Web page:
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Angels see what develops

October 01, 2008|BILL SHAIKIN

There is no secret to the Angels' success. It's all on display, in a framed collage outside the owner's suite.

This is not about the past. There are no pictures of great players, or great moments, in club history.

This is about the present, about the future, about an organization that puts its commitment to player development in a place so prominent you would expect to see pictures of Tim Salmon, or Nolan Ryan, or Scott Spiezio.

Instead, on the way into Arte Moreno's suite, you see pictures of the Angels' minor league ballparks, from Arizona to Iowa, from Arkansas to Utah, that long road from rookie ball to the show.

John Lackey traveled that road. So did Ervin Santana, and so did Joe Saunders. Of the eight teams in the playoffs, the Angels are the only one that will use an entirely homegrown starting rotation.

It is a milestone that reflects the success of the blueprint Bill Stoneman and Mike Scioscia put into place when the Angels hired them eight years ago: Win with pitching, preferably your own.

"It reflects very favorably on our scouting and player development, which is basically our life source," Scioscia said.

This is the Angels' fifth trip to the playoffs under Scioscia, the first with a homegrown rotation.

"It lends itself to the long-term stability of the organization," said Tony Reagins, promoted last year from minor league director when Stoneman retired as general manager. "It gives you depth and strength for the long term.

"Financially, it gives you more flexibility. You have players under control for a longer term."

The Angels have All-Stars in Santana, three years from free agency, and Saunders, four years from free agency.

They have an ace in Lackey, in his sixth full season in the major leagues. They have paid him $17.6 million over those six years.

The New York Mets signed Johan Santana for six years -- for $137.5 million. Santana might be the best pitcher in baseball. He is better than Lackey, but not $100 million better.

The savings, and the flow of pitching prospects, enabled them to sign center fielder Torii Hunter last winter. They might spend $100 million to sign CC Sabathia this winter, but they won't even think about spending those bucks every winter.

"If you sign one free-agent pitcher every year, you're really draining the organization of a lot of revenue you need for the whole team," Scioscia said.

"And it's not reality that you can sign the top free-agent pitcher every year. There's a premium on developing your own talent, especially your own pitching. It's such a tough commodity to find."

That's why the Dodgers are keeping their fingers crossed that Chad Billingsley, Clayton Kershaw and James McDonald can head their rotation next season, and beyond. The Dodgers got mixed results from Kevin Brown at $105 million, virtually nothing from Darren Dreifort at $55 million and Jason Schmidt at $47 million.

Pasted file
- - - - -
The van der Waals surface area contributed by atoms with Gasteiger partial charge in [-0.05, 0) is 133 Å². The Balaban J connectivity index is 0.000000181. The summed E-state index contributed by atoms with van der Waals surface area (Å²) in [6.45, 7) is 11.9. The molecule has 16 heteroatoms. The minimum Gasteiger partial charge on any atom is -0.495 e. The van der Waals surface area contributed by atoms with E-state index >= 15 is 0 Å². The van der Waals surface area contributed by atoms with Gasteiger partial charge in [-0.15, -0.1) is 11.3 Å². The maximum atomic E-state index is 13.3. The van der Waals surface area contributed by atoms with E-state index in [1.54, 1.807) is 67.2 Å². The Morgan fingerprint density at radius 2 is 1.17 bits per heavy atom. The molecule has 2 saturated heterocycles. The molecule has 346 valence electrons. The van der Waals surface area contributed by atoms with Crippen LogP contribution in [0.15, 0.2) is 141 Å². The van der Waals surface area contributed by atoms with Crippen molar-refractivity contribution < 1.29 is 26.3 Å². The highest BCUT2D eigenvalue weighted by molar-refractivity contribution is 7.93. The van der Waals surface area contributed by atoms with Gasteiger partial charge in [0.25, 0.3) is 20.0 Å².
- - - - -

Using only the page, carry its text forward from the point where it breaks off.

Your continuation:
And the Dodgers are far from the only team burned by big spending on pitchers. Think Barry Zito at $126 million, Mike Hampton at $121 million, Chan Ho Park at $65 million.

Think last winter, when the Seattle Mariners supposedly clinched the American League West championship by spending $48 million on Carlos Silva and spending five young players in a trade for Erik Bedard.

And think back to 2000, the first season under Stoneman and Scioscia. Out went the usual Angels' rotation filler, the sludge at the bottom of the free-agent pool. In went the kids, Jarrod Washburn and Ramon Ortiz and Scott Schoeneweis, into the rotation.

All three pitched on the Angels' 2002 World Series championship team. None would figure to make the Angels' rotation today.

Before Moreno bought the team in 2003, he asked for a one-hour meeting with Stoneman. The meeting extended to five hours, and Stoneman said Moreno came prepared with questions about virtually every player on the 40-man roster, minor leaguers included.

"If you really want to be the owner of a winner, you have to scout and develop players better than the other side," Stoneman said he told Moreno. "If you think you can come in and buy a winner, it doesn't work."

Moreno had found a philosophical ally, and Stoneman had found an owner willing to back the philosophy with cash.

So, in six of the nine seasons since Stoneman and Scioscia showed up, the Angels have spent their first draft pick on a pitcher. And, since the worst teams pick first, the Angels aren't drafting at the top of the first round.

Moreno has provided the money to keep the pitching pipeline flowing. He signed Bartolo Colon for $51 million, sure, to fill a vacancy at ace five years ago. He will probably need to spend more to sign Lackey to an extension.

But the Angels also signed Jered Weaver out of Long Beach State for $4 million, Jordan Walden and his 100-mph fastball out of junior college for $1 million, Korean prospect Young-Il Jung for $1 million and top prospect Nick Adenhart, coming off elbow surgery, for $710,000.

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